3.9. Modulus of Rupture (MOR)

The modulus of rupture values at the room temperature and 1500˚C are shown in Figure 7. The values were very much lower when tested at 1500˚C than at the room temperature, 30˚C. The modulus of rupture (MOR) increased progressively with the quantity of alumina in the cold state while it only increased to the maximum at 10% alumina and dropped again when tested at 1500˚C. The trend was due to the fact that the liquid so formed when the samples were first heated and allowed to cool had solidified to form glassy phase which further strengthened the samples. On the other hand, when the samples were rupture tested at the elevated temperature of 1500˚C, the samples were still in the molten state and thus the strength was comparatively lower than when it had solidified to form glassy phase.

However, the MOR attained maximum at 10% alumina because the liquid phase formed when fired was adequately matched with the alumina present to form a solid mass and hence the relatively higher strength than at 15% and 20% alumina where the liquid phase was predominant.

3.10. Apparent Porosity (AP)

The results of the apparent porosities of samples with 5% - 20% alumina are as presented in Figure 8. The apparent porosities reduced with alumina contents because the pores were reduced as a result of the binding effect of alumina which reduces the interparticle distances between the grains. The maximum porosity obtained was 30.62%, which was much lower than the 45% required for insulating firebricks [6] . This accounted for the introduction of sawdust which is expected to burn off at high temperature in order to further create pores for easy passage of the evolved gases.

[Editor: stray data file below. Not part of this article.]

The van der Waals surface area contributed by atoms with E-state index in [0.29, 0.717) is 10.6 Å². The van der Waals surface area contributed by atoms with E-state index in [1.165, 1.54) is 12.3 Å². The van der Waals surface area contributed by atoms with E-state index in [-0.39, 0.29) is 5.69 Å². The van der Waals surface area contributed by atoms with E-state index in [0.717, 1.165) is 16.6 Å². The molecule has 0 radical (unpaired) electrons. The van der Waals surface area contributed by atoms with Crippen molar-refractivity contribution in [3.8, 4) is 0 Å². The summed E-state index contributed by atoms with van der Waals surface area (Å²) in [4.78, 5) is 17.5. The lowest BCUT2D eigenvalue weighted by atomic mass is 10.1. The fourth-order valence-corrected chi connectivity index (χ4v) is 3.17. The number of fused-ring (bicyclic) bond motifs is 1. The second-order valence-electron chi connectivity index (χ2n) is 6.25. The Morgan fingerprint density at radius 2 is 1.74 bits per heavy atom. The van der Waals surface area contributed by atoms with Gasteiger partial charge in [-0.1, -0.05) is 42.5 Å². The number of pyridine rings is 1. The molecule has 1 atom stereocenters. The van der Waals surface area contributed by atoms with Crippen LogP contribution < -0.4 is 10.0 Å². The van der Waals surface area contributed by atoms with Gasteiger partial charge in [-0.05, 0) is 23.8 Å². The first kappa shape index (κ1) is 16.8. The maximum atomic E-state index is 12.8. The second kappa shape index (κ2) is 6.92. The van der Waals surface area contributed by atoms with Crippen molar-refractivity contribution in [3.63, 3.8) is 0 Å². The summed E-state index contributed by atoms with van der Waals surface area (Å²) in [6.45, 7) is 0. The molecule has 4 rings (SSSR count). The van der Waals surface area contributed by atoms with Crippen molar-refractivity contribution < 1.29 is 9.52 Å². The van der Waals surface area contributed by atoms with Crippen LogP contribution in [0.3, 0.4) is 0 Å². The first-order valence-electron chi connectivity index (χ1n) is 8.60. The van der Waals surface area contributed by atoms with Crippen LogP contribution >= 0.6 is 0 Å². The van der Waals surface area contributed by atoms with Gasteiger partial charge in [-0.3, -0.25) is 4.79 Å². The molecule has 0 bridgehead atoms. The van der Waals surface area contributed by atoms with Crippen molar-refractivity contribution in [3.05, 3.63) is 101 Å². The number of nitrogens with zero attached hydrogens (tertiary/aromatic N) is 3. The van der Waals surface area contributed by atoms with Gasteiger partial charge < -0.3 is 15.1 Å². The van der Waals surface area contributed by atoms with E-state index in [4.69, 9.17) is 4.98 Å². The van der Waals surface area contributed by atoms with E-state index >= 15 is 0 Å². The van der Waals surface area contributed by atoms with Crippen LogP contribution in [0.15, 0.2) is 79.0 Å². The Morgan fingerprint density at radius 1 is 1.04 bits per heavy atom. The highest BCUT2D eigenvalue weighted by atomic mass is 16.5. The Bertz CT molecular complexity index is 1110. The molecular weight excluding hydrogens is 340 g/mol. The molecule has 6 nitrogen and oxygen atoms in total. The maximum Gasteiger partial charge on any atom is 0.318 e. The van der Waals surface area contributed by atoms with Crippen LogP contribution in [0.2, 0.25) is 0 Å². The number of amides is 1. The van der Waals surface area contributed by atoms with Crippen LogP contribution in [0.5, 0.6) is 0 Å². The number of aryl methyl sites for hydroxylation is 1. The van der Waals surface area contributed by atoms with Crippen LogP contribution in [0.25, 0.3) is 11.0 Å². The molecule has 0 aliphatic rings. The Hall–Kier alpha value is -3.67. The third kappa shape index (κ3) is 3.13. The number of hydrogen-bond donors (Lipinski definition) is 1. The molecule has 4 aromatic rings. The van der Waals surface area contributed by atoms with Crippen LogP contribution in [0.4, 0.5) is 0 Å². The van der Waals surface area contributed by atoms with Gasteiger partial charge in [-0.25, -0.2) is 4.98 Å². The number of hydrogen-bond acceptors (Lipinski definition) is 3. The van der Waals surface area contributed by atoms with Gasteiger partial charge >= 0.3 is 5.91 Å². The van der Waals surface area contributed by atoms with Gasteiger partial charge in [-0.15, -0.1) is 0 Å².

The apparent porosities were improved upon by the addition of sawdust in the range of 1% - 5%. The results are as presented in Figure 9. The apparent porosity increased as the percentage sawdust was increased at all levels of alumina content because the saw dust burnt off at the elevated temperature of 1500˚C. The more the sawdust added, the more the pores created. Despite this trend, the porosity still reduced with alumina at each sawdust

Figure 5. Bulk densities of leached clay at various firing temperatures.

Figure 6. Variation of cold crushing strength with alumina contents of bricks fired at different temperatures.

Figure 7. Variation of modulus of rupture with alumina contents at room temperature (30˚C) and 1500˚C.

Figure 8. Variation of apparent porosities of bricks (without sawdust) with alumina.

Figure 9. Variation of apparent porosities with sawdust.

content. The reduction is attributable to the increased binding effect of alumina in the samples, which binds the grains together, thereby reducing the interparticle distances and hence the reduction in the porosity.

The results obtained show that 3% - 5% sawdust exhibited the desired expectations; ≥45% porosity [6] . High strength, however, is incompatible with high porosity because the larger and more numerous the pores, the thinner the enclosing wall of solid material and the lower the strength [11] . Sample with 10% alumina and 3% sawdust was therefore chosen as the most promising of the samples because it possesses apparent porosity of 46.22%.

4. Conclusions

This research work has shown that the performance of an insulating firebrick at elevated temperatures is dependent, to a large extent, on the types and quantities of minerals contained therein.

Hydrometallurgical purification of clay enhanced the refractoriness of the insulating firebrick by reducing the quantities of the undesired (fusible quartz or microcline) and increasing the quantities of the desired (kaolinites and muscovites/illites) constituents of the brick.

The brick with 10% alumina cement and 3% sawdust exhibited the most promising performance because it demonstrated a very close compliance with the standards in all the refractory properties tested.